Shops Of Buenos Aires


There are many of them. Very fine ones. One can find the latest Parisian fashions sooner than one could find them in New York. In truth, this country is nearer Europe than are we, in effect, for the influence of Europe is here paramount. One can hardly say that there is much that is Argentinian, unless one goes to the camps or country. Literature, arts and fashions find swift transportation from Europe, and the influence of Paris is supreme.”

I must here mention the curious misconception that we North Americans have of the relation that we bear to the. South American countries. We often assumé that we are elder brothers, friends, protectors and all that. We feel that their civilizations and their governments are much like our own. We assume that they look at us with mixed feelings of reverence and affection. I do not see how we could miss the truth wider than that. We are not older than they. Sao Paulo, in Brazil, was a city in 1533. Buenos Aires and Montevideo also are old cities. True, the greatest development of these countries has come within recent years and there are yet immense areas awaiting settlement, especially in Brazil and northern Argentina. They have had a civilization, too, that to their mind was in some ways ahead of ours, although they admit lacking material things, railways and all that. Then their governments do not much resemble ours except in theory. Their constitutions are often modeled nearly like ours. It is said that their laws are beautiful laws. They have, too, in some things a profound respect for law.


In the conduct of the affairs of the country, how-ever, they take into account the fact that the common people are hardly fit for representative govern-ment. Elections in some of these South American States are things to make one smile, and sometimes a president is exceedingly hard to dislodge from office. Argentina does not indulge in revolutions ; the leaders have too much invested in lands and stock—too much at stake to permit revolutionists to ravage; nor does Brazil indulge much in revolutions. Insurrections are unhappily too common in some of the smaller states like Paraguay and Uruguay, and they represent usually only the desire of some strong, selfish man to gain power and some other strong, selfish man to retain power that he already has. I cannot see that the people are ever considered except as means to further the selfish ends of the revolutionists.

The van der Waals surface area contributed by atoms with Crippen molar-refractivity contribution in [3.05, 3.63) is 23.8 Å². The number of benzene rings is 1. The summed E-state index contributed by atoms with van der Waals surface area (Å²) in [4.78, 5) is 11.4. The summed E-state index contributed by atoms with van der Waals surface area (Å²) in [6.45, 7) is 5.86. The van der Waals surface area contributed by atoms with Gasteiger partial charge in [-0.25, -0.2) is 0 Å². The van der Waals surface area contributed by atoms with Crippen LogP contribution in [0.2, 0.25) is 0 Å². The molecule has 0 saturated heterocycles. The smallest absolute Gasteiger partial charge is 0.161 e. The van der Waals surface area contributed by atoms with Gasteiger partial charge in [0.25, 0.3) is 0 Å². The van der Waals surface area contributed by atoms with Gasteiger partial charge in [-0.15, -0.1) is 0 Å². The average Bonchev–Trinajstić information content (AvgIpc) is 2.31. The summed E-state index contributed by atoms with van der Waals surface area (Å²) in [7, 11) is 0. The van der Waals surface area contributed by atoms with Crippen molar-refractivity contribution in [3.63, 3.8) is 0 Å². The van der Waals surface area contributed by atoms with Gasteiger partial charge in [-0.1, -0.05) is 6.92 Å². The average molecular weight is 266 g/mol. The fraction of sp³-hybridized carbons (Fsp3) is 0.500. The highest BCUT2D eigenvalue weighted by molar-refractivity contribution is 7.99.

I met many of the men in the government of Argentina, chiefly those under the minister of agriculture. These men correspond with the men in our department of agriculture. Some of them were uncommonly intelligent, earnest and sincere, eager to do things to advance Argentina. I suppose it is al-ways the way that the best men find themselves placed in this class of work and its pursuance develops the best that is in one. Some of the men had been educated at our agricultural colleges. They would like to do things and do them well. The minister of agriculture at the time that I was there was Dr. E. Lobos. Keenly intelligent and alert, deeply earnest, with high ideals and ambitions, he was a man of whom we would be proud in the United States. He told me of some of the things that. he dreamed of doing for Argentina—improvement in the cultivation of corn, alfalfa, oranges and apples; the installation of a bulletin service ; the reform of the land laws, so that the poor man could have as good a chance as the rich. His program in-eludes many other capital suggestion’s.

If Dr. Lobos could have been given power and continuance in Argentina he would have accomplished great good. I think he angered their congress by some sort of investigation into the affairs of the land office and that his term was cut short.

Differing from our custom, the cabinet officers are sometimes called in before congress and publicly questioned. It is in a way a censure, and it may compel the minister to resign. I must tell a little story of my relations with Dr. Lobos; it will serve to illustrate a deplorable situation.


Early in my Argentine life I got in touch with the minister of agriculture, and he, very courteously, ordered an interpreter to be placed at my disposal and every kindness be shown me. In return he made this request: “Señor Wing, when you are out in our camps, if you see anything that might be of interest or value to me, will you not kindly communicate it to me?” I assured him that this would be a pleasure and proceeded to so do. I sent him a long communication on the possibilities of apple-growing in Chubut, another on cotton-growing in the Chaco, on a better method of corn culture in Santa Fe and so on, a number of rather carefully prepared papers. Also down in Chubut I secured for the minister the most enormous pear that I ever had seen. I carried it in my bag for weeks until at last I came to Buenos Aires, when I sent it to him as illustrating the fruits of Chubut.